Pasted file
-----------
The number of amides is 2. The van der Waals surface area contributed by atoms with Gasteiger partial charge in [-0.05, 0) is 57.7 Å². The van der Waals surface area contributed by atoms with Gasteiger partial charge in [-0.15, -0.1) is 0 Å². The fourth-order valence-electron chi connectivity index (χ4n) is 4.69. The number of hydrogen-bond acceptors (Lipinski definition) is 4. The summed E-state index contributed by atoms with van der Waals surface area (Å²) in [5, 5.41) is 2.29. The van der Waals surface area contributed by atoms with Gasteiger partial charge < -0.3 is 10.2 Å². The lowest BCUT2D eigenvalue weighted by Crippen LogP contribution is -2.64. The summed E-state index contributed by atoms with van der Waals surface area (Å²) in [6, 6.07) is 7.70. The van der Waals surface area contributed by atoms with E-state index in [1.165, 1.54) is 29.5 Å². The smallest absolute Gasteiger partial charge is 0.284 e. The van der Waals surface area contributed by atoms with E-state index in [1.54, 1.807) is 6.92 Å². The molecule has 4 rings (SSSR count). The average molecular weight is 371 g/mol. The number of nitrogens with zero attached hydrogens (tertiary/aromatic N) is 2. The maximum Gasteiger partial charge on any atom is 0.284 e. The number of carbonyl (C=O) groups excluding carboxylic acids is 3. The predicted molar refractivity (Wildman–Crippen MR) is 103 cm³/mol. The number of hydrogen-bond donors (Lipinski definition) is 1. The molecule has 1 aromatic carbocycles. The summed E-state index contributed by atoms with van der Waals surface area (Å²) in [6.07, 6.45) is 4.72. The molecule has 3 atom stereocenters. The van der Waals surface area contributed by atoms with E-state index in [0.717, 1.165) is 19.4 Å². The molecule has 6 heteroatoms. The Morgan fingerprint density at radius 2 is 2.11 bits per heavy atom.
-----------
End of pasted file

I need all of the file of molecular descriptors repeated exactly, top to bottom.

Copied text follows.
The number of amides is 2. The van der Waals surface area contributed by atoms with Gasteiger partial charge in [-0.05, 0) is 57.7 Å². The van der Waals surface area contributed by atoms with Gasteiger partial charge in [-0.15, -0.1) is 0 Å². The fourth-order valence-electron chi connectivity index (χ4n) is 4.69. The number of hydrogen-bond acceptors (Lipinski definition) is 4. The summed E-state index contributed by atoms with van der Waals surface area (Å²) in [5, 5.41) is 2.29. The van der Waals surface area contributed by atoms with Gasteiger partial charge < -0.3 is 10.2 Å². The lowest BCUT2D eigenvalue weighted by Crippen LogP contribution is -2.64. The summed E-state index contributed by atoms with van der Waals surface area (Å²) in [6, 6.07) is 7.70. The van der Waals surface area contributed by atoms with E-state index in [1.165, 1.54) is 29.5 Å². The smallest absolute Gasteiger partial charge is 0.284 e. The van der Waals surface area contributed by atoms with E-state index in [1.54, 1.807) is 6.92 Å². The molecule has 4 rings (SSSR count). The average molecular weight is 371 g/mol. The number of nitrogens with zero attached hydrogens (tertiary/aromatic N) is 2. The maximum Gasteiger partial charge on any atom is 0.284 e. The number of carbonyl (C=O) groups excluding carboxylic acids is 3. The predicted molar refractivity (Wildman–Crippen MR) is 103 cm³/mol. The number of hydrogen-bond donors (Lipinski definition) is 1. The molecule has 1 aromatic carbocycles. The summed E-state index contributed by atoms with van der Waals surface area (Å²) in [6.07, 6.45) is 4.72. The molecule has 3 atom stereocenters. The van der Waals surface area contributed by atoms with E-state index in [0.717, 1.165) is 19.4 Å². The molecule has 6 heteroatoms. The Morgan fingerprint density at radius 2 is 2.11 bits per heavy atom.